In November, Canada’s labor market saw some improvements. Despite this fact, the rate of recovery of the market seemed to slow down in November.
There was a recent release of a Labour Force Survey by Statistics Canada. It looked at the labor market conditions of the country from November 8 to November 14.
In general, the findings reveal that employment rose by 0.3% in the same month. This was after an increase of 0.5% in October.
The growth in the employment market was pulled down by several reasons:
- Declines in information
- Culture and recreation
- Food and accommodation services
Growth in the public sector was led by increased employment in schools and hospitals.
Unemployment was at its peak in May at 13.7%. It fell to 8.5% in November. This is lower than the October unemployment data by 0.4%.
The number of Canadians who got jobs in November was around 372,000. This number is more than the number of Canadians who transitioned from employment to unemployment which was 317,000.
Performance of Immigrants in the Labour Market of Canada
Canadians normally have a higher employment rate. Despite this fact, there were some immigrants who saw pre-Covid-19 levels of employment rates than Canadians.
Immigrants arriving in Canada more than five years ago saw a rate of employment of 58.1% in November. This is barely 1.2% points away from the February data.
Rates of employment for Canadian born workers were 59.7%. This is down by 1.7% points. According to Statistics Canada, these figures are not adjusted for seasonal employment rates.
The number of immigrants who set foot on Canadian soil within the last five years has reduced due to travel restrictions. The rate of employment of these new immigrants was 65.6%. This has changed marginally from the February figures.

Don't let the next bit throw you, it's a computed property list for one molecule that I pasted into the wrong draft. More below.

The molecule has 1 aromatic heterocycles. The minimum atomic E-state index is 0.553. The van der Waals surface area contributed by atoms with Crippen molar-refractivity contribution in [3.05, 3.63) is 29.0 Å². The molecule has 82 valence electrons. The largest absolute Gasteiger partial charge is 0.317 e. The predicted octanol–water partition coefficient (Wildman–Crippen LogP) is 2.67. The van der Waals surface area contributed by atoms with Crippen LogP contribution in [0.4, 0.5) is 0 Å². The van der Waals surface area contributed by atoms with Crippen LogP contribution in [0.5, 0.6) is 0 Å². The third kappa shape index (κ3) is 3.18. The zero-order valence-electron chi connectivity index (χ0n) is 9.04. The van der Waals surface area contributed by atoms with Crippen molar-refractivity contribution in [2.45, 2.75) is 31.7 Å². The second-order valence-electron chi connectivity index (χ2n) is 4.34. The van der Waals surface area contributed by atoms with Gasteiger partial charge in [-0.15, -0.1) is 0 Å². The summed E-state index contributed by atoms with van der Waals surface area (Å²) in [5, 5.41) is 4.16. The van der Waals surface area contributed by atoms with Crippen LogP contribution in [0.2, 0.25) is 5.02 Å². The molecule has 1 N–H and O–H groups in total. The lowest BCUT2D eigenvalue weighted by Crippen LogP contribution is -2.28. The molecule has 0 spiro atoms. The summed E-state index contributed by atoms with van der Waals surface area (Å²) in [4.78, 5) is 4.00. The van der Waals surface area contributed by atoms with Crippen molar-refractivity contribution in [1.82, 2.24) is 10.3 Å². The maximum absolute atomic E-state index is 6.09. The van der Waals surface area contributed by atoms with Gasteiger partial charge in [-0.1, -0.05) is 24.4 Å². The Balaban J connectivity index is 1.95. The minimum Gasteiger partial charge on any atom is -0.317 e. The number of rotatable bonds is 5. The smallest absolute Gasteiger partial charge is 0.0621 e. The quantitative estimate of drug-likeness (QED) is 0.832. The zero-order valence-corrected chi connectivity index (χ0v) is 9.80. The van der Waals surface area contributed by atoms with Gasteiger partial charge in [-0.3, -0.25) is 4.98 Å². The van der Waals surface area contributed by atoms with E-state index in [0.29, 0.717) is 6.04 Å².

Variations in Different Provinces
Employment grew in different provinces of BC, Ontario, and all the four Atlantic provinces. BC fell just short of the February figure by 1.5%.
Employment in provinces of Nova Scotia, Newfoundland and Labrador, and New Brunswick came back to pre-pandemic levels in November. PEI gained almost 1,000 jobs.
Manitoba saw a loss of employment, which was for the first time since April. The province lost almost 18,000 jobs in November.
Most of these job losses were in part-time work. The decline tallied with stiffer public health measures that came into existence in early November.
People with their own business or a job held steady in Quebec, Alberta, and Saskatchewan. Alberta saw its employment levels at its furthest from pre-Covid-19 levels at -4.9%.
Quebec saw little change in its employment for two consecutive months. Unemployment in the province fell by 0.5% to 7.2%. This was because fewer people were on a temporary layoff.
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